Die beoogde sui generis-beskerming van inheemse kennisbates in die suidafrikaanse intellektuele goederereg
Author Andries Raath and Pieter Brits
Affiliations: BJuris LLB MA DPhil, Afgetrede Senior Professor en Navorsingsgenoot, Departemente Publiekreg en Geskiedenis, Universiteit van die Vrystaat; BCom BCom (Hons) LLB LLM, Senior Dosent, Handelsreg, Universiteit van die Vrystaat
Source: Stellenbosch Law Review, Volume 31 Issue 1, 2020, p. 110 – 137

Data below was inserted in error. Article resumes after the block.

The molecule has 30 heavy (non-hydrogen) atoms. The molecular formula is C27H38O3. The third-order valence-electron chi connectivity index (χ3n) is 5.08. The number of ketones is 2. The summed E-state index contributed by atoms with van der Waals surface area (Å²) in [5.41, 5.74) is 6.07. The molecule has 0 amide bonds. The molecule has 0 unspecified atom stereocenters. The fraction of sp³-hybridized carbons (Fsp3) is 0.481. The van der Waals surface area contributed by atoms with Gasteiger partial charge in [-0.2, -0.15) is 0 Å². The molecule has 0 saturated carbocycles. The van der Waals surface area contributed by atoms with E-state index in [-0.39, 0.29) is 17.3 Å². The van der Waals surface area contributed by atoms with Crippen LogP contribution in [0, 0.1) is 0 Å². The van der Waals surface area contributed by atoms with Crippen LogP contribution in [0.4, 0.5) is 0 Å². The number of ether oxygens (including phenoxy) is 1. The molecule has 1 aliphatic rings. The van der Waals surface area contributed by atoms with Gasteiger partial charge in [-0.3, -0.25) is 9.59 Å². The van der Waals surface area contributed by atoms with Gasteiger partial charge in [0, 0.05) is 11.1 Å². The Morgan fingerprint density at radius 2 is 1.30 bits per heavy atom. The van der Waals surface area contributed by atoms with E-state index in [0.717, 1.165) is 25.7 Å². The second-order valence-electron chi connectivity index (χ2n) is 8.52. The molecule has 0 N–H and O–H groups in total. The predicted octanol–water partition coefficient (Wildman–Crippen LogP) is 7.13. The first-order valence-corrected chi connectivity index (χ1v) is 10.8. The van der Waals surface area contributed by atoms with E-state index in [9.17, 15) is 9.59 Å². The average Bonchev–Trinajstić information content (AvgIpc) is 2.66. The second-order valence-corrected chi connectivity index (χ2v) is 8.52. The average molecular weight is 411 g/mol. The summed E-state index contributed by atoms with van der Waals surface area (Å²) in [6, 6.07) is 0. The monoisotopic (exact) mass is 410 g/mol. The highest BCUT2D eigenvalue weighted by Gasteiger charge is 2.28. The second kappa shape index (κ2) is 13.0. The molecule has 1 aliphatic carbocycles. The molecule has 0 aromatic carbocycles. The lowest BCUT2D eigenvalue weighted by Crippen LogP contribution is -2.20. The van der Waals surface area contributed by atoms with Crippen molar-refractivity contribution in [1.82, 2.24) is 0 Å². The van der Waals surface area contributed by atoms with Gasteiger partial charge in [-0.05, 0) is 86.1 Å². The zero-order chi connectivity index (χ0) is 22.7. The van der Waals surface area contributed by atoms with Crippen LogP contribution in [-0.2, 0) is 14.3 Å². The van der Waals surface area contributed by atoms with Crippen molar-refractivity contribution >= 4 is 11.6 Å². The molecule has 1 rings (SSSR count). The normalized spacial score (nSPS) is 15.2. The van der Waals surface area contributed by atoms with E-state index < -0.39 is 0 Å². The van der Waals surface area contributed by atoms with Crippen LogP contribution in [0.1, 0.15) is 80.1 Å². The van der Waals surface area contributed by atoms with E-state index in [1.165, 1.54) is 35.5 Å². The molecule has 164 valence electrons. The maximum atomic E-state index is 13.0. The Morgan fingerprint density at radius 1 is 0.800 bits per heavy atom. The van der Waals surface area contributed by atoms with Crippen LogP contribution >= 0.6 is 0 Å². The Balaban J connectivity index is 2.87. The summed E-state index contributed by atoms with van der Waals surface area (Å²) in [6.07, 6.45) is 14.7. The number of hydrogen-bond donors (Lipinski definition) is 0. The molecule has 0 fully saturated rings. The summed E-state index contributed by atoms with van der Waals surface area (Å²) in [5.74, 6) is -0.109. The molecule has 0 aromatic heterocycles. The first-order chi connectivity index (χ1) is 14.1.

The indigenous knowledge movement argues in favour of the recognition of the plurality of knowledge manifested in indigenous communities. However, this assumption presupposes a universal indigenous knowledge which asserts a manifestation of indigenous knowledge in counterpoint to that of “the West” as if all expressions of traditional knowledge form part of a single system of anti-European knowledge resources. The arguments in favour of the sui generis protection of indigenous knowledge base their demands on the assumption that ethnic group entities have lasting and comprehensive rights on cultural products and ideas, that the relationship of such group entities to their cultural assets are describable as forms of ownership to cultural identity, and that indigenous knowledge gathered by missionaries, anthropologists and film makers prior to the promulgation of laws protecting indigenous knowledge does not meet the required standards of informed consent. In this article, the authors argue that these assumptions undergirding the proposed South African legislation on the protection of indigenous knowledge are flawed. The authors voice their concerns about the continued expansion of intellectual property rights and the progressive invasion of knowledge in the public domain. In addition, the absence of an internationally acceptable definition of the indigenous entities qualifying for sui generis protection, harbours the potential of abuse by majority cultures appropriating the rights of indigenous minorities to their economic advantage. In the proposed South African legislative project such appropriation causes further marginalisation of the true indigenous peoples of the region. Regarding the envisaged protection of cultural expressions of indigenous peoples, the authors advocate the treatment of such expressions as part of the public domain, so that anyone may have access to them and contribute to their development and evolvement. The authors support the adoption of an approach that will help to protect the public domain without contributing to the progressive expansion of the scope of intellectual property rights on the one hand and provide indigenous people with the opportunity to reap economic benefit from their traditional cultural products on the other.